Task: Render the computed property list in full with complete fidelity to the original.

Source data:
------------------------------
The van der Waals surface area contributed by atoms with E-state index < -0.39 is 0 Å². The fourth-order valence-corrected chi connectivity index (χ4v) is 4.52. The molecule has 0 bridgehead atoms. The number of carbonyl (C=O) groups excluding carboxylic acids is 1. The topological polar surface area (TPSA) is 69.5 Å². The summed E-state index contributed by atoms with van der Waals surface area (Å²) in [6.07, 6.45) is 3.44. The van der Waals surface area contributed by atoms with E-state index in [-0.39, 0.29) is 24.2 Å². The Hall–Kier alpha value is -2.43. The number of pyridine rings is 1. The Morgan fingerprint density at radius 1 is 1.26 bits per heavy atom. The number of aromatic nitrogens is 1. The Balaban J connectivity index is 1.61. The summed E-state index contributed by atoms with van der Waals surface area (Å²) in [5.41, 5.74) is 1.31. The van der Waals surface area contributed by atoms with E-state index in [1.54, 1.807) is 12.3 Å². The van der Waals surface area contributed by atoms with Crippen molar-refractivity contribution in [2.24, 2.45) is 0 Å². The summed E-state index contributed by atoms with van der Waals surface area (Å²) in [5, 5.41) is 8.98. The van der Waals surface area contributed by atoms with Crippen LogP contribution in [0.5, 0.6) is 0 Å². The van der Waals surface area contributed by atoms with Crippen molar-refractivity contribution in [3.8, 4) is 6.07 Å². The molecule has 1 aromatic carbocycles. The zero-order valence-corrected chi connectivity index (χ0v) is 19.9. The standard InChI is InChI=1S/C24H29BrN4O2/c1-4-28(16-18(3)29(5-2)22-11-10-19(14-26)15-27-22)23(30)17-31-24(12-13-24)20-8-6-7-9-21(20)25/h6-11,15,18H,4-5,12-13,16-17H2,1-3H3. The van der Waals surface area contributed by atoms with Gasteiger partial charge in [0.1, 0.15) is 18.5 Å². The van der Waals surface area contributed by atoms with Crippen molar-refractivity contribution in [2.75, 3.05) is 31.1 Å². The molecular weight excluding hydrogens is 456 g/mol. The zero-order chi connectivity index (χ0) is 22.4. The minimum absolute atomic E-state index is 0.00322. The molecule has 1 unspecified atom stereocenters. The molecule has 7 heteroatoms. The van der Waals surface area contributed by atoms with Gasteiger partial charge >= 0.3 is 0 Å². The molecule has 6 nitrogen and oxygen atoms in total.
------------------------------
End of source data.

The van der Waals surface area contributed by atoms with E-state index < -0.39 is 0 Å². The fourth-order valence-corrected chi connectivity index (χ4v) is 4.52. The molecule has 0 bridgehead atoms. The number of carbonyl (C=O) groups excluding carboxylic acids is 1. The topological polar surface area (TPSA) is 69.5 Å². The summed E-state index contributed by atoms with van der Waals surface area (Å²) in [6.07, 6.45) is 3.44. The van der Waals surface area contributed by atoms with E-state index in [-0.39, 0.29) is 24.2 Å². The Hall–Kier alpha value is -2.43. The number of pyridine rings is 1. The Morgan fingerprint density at radius 1 is 1.26 bits per heavy atom. The number of aromatic nitrogens is 1. The Balaban J connectivity index is 1.61. The summed E-state index contributed by atoms with van der Waals surface area (Å²) in [5.41, 5.74) is 1.31. The van der Waals surface area contributed by atoms with E-state index in [1.54, 1.807) is 12.3 Å². The van der Waals surface area contributed by atoms with Crippen molar-refractivity contribution in [2.24, 2.45) is 0 Å². The summed E-state index contributed by atoms with van der Waals surface area (Å²) in [5, 5.41) is 8.98. The van der Waals surface area contributed by atoms with Crippen LogP contribution in [0.5, 0.6) is 0 Å². The van der Waals surface area contributed by atoms with Crippen molar-refractivity contribution in [3.8, 4) is 6.07 Å². The molecule has 1 aromatic carbocycles. The zero-order valence-corrected chi connectivity index (χ0v) is 19.9. The standard InChI is InChI=1S/C24H29BrN4O2/c1-4-28(16-18(3)29(5-2)22-11-10-19(14-26)15-27-22)23(30)17-31-24(12-13-24)20-8-6-7-9-21(20)25/h6-11,15,18H,4-5,12-13,16-17H2,1-3H3. The van der Waals surface area contributed by atoms with Gasteiger partial charge in [0.1, 0.15) is 18.5 Å². The van der Waals surface area contributed by atoms with Crippen molar-refractivity contribution in [2.75, 3.05) is 31.1 Å². The molecular weight excluding hydrogens is 456 g/mol. The zero-order chi connectivity index (χ0) is 22.4. The minimum absolute atomic E-state index is 0.00322. The molecule has 1 unspecified atom stereocenters. The molecule has 7 heteroatoms. The van der Waals surface area contributed by atoms with Gasteiger partial charge >= 0.3 is 0 Å². The molecule has 6 nitrogen and oxygen atoms in total.